It took a few years, but the Spurs finally signed Livio Jean-Charles – the No. 28 pick in the 2013 draft – to a rookie-scale contract this summer.
The problem: Jean-Charles tore his ACL in Europe and hadn’t developed as San Antonio hoped.
So, San Antonio is cutting bait historically quickly.
The San Antonio Spurs today announced that the team has waived Joel Anthony, Ryan Arcidiacono, Patricio Garino and Livio Jean-Charles.
This allows the Spurs to keep two players without guaranteed salaries, Bryn Forbes and Nicolas Laprovittola. A shooting guard, Forbes is a 3-point specialist who went undrafted out of Michigan State. Laprovittola, a point guard, will give San Antonio a second Argentinian with Manu Ginobili – though Garino could’ve been three.
Jean-Charles is just the fifth first-round pick in the rookie-scale era to be waived or renounced before playing in the NBA. The other four:
Royce White (No. 16 pick in 2012 by Rockets)
White and and Houston never got on the same page about how to handle his anxiety issues. The Rockets traded him in a financial move to the 76ers, who waived him. White later played three games with the Kings.
Frederic Weis (No. 15 pick in 1999 by Knicks)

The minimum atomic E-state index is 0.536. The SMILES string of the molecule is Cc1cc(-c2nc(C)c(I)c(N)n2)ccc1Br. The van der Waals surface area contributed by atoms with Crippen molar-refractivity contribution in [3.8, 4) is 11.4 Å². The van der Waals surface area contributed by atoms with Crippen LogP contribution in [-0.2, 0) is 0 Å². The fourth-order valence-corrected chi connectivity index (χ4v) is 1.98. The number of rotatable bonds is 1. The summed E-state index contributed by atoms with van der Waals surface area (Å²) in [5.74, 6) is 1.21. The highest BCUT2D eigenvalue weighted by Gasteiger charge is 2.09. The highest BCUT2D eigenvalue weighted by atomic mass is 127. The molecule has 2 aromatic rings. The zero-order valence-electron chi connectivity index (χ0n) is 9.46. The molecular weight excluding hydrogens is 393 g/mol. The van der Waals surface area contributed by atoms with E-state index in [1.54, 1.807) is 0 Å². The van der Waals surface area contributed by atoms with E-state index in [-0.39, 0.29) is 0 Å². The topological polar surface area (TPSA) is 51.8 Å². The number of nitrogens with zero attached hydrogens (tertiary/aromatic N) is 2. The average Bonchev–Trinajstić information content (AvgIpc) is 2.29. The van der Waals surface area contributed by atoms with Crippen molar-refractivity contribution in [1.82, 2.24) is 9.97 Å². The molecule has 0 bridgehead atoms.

Weis never came to the NBA from Europe, but he became infamous for getting dunked on by Vince Carter in the 2000 Olympics. New York traded Weis’ rights to the Rockets (for Patrick Ewing Jr.) in 2008. Weis retired in 2011, and Houston renounced him.
Leon Smith (No. 29 pick in 1999 by Spurs)
The Mavericks acquired Smith in a draft-night trade, and the player who jumped straight from high school struggled in every respect. He clashed with coaches and management, attempted suicide and got arrested twice before being released during his rookie season. It’s a sad tale. Smith later had short stints with the Hawks and Sonics.
Travis Knight (No. 29 in 1996 by Bulls)
Knight never even signed a contract. Chicago renounced him rather than giving him the required three-year guaranteed deal. He signed with the Lakers and made the All-Rookie second team. That led to a more lucrative contract with the Celtics, and Knight also played for the Knicks in a seven-year NBA career.